Life in FantasyLand keeps getting stranger. to me it looks more and more like the end of western civilization.

Please-be-True Fantasies


Critics at Large, a podcast of the New Yorker discussed the subject of George Santos and his participation in what they called his scams, had a panel of columnists discuss his case. The columnists agreed we are living in the golden age of scam in which Santos is merely the latest iteration. This really is the point. Many people in North America live in a FantasyLand that is filled with astounding lies that are exploding through the ethnosphere. We are in the midst of surging lies and scams. They are ubiquitous.


Kurt Anderson in his gem of a book FantasyLand explains why this is so. He traces it back to the delusions of the original European visitors to North America.  This is what he said about early settlers in the United States, but would no doubt say about the same about the early European settlers to Canada. This world of illusions is by no means confined to the United States, but as I have said, that is where this world was profoundly amplified. This is how Anderson described it:

“The first English people in the New World imagined themselves as heroic can-do characters in exciting adventures. They were self-fictionalizing extremists who abandoned everything familiar because of their blazing beliefs, their long-shot hopes and dreams, their please-be-true fantasies.”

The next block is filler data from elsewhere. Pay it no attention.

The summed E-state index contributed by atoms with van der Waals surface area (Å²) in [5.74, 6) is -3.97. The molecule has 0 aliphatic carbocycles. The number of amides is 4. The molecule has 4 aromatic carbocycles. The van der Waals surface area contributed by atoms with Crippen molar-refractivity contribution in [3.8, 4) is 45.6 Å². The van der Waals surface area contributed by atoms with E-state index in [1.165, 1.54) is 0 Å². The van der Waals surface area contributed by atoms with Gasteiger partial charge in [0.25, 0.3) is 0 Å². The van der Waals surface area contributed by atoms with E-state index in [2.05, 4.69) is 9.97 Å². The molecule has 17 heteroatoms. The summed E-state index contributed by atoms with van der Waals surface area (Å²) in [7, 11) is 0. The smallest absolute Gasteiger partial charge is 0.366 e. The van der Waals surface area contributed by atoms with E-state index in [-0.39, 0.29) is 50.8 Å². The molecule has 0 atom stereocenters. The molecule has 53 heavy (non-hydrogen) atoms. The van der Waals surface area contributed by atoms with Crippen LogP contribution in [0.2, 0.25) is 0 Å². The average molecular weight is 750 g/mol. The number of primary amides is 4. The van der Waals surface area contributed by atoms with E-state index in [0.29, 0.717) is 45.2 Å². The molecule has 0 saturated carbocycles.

We are the ancestors of those fantasists. We are following in their footsteps 5 centuries later. And George Santos is merely the latest manifestation of that phenomenon.please-be-true fantasies.”

This is what  what happens when we abandon critical thinking and skepticism in favor of fantasies that we want to be true so ignore the lack of evidence for them .


A Poor Choice of Words


According to the Guardian, George Santos  claimed to have graduated from Baruch College but “The college found no record of Santos as a student.” The best part though was his response when interviewed by the Guardian to these revelations, “Santos confessed he hadn’t graduated from “from any institution of higher learning” and had used a “poor choice of words”. A bald lie in his world becomes “a poor choice of words.

The Guardian also reported “Santos’s campaign website said that his mother was Jewish and his grandparents escaped the Nazis during the second world war.” The truth he admitted “Santos’s campaign website said that his mother was Jewish and his grandparents escaped the Nazis during the second world war.”

I could go on and on about these lies but will confine myself to one more (this is hard). The Guardian reported that. a local paper reported on his alleged fraud in 2020 and called him “George Scamtos.” His amazingly lame response according to the Guardian was to say ““I ran in 2020 for the same exact seat for Congress and I got away with it then,” he told Piers Morgan, adding he “didn’t think” he would get caught.”  Santos is the poster child for the death of truth in America.